Machines on cell surfaces, mechanical and lifeless as bed springs, protect blood vessels by responding to blood flow force, according to research published today in the Journal of Cell Biology.
New joint Israeli-American study sheds light on impact of terrorism on adolescent depression
In a study on adolescent depression following terror attacks, Professor Golan Shahar of Ben-Gurion University of the Negev in Beer-Sheva, Israel, and Professor Christopher Henrich of Georgia State University, report that social support experienced by these adolescents seems to protect against depression.
New hope for stroke patients
If a stroke patient doesn't get treatment within three hours, there's not much doctors can do to limit damage.
Trends in prescription medication sharing among reproductive-aged women
Borrowing and sharing of prescription medications is a serious medical and public health concern.
Breastfeeding, other factors may affect risk of breast cancer type
Factors such as age at menopause as well as a woman's breastfeeding practices can influence her risk of developing certain types of breast cancer.
How to get a college roommate you can live with
Anxious college freshmen can relax. No matter who will be sharing their dorm room, they have the power to make the relationship better, University of Michigan research suggests.
CU-Boulder, biotech firm team up on python project in search for human cardiac therapeutics
The University of Colorado at Boulder is teaming up with a Boulder biotechnology company to use pythons, which dramatically increase their heart size for a short time after swallowing prey, as models for new therapeutics to treat cardiac diseases.
Infections linked to premature births more common than thought, Stanford study finds
Previously unrecognized and unidentified infections of amniotic fluid may be a significant cause of premature birth, according to researchers at the Stanford University School of Medicine.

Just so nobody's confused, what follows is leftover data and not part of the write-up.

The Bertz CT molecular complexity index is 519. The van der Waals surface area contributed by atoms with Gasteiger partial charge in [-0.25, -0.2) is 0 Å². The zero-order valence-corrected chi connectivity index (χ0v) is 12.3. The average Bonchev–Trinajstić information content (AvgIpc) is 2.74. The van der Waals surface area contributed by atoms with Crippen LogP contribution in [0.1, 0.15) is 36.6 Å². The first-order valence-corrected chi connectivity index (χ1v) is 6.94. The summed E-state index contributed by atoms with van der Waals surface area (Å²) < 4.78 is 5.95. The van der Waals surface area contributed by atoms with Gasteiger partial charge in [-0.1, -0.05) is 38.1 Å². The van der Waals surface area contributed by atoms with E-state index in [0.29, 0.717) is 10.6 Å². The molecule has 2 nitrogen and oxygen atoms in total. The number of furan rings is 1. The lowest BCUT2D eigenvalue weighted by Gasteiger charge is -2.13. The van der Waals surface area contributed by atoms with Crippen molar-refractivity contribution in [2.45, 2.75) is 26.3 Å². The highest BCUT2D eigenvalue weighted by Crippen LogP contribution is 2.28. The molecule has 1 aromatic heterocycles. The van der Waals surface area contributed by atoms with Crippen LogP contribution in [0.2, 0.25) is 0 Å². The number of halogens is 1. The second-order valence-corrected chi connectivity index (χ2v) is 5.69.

Heavy metal link to mutations, low growth and fertility among crustaceans in Sydney Harbor tributary
Heavy metal pollutants are linked to genetic mutations, stunted growth and declining fertility among small crustaceans in the Parramatta River, the main tributary of Sydney Harbor, new research shows.
New analysis of earthquake zone raises questions
Oregon State University scientists have completed a new analysis of an earthquake fault line that extends some 200 miles off the southern and central Oregon coast that they say is more active than the San Andreas Fault in California.
Scientists aim for green production of medications via cell engineering
Bringing medications to the marketplace faster and at lower prices is the goal of an environmentally friendly production process being developed at Rice University.
OHSU commercial collaborations have surged
Industry research collaborations -- or sponsored research agreements -- entered into by Oregon Health & Science University produced income in fiscal year 2008 of nearly $10 million, the OHSU Office of Technology & Research Collaborations reported today.
K-State research shows consumers can predict inflation as well as professional economists
Research by a Kansas State University professor shows that household surveys predict the inflation rate fairly accurately and as well as professional economists.
California tobacco control program saved billions in medical costs
California's state tobacco control program saved $86 billion -- in 2004 dollars -- in personal healthcare costs in its first 15 years, according to a study by researchers at the University of California, San Francisco.
New study shows health benefits of probiotic could extend to the entire body
Data from a recent study demonstrate the anti-inflammatory and pathogen protection benefits of Bifidobacterium infantis 35624 a probiotic bacterial strain of human origin.
Pitt scientists receive $3.6M to test vaccine against deadliest strain of avian flu
Scientists at the University of Pittsburgh Center for Vaccine Research have been awarded $3.6 million from the National Institute of Allergy and Infectious Diseases to conduct animal studies of vaccines designed to protect against the most common and deadliest strain of avian flu, H5N1.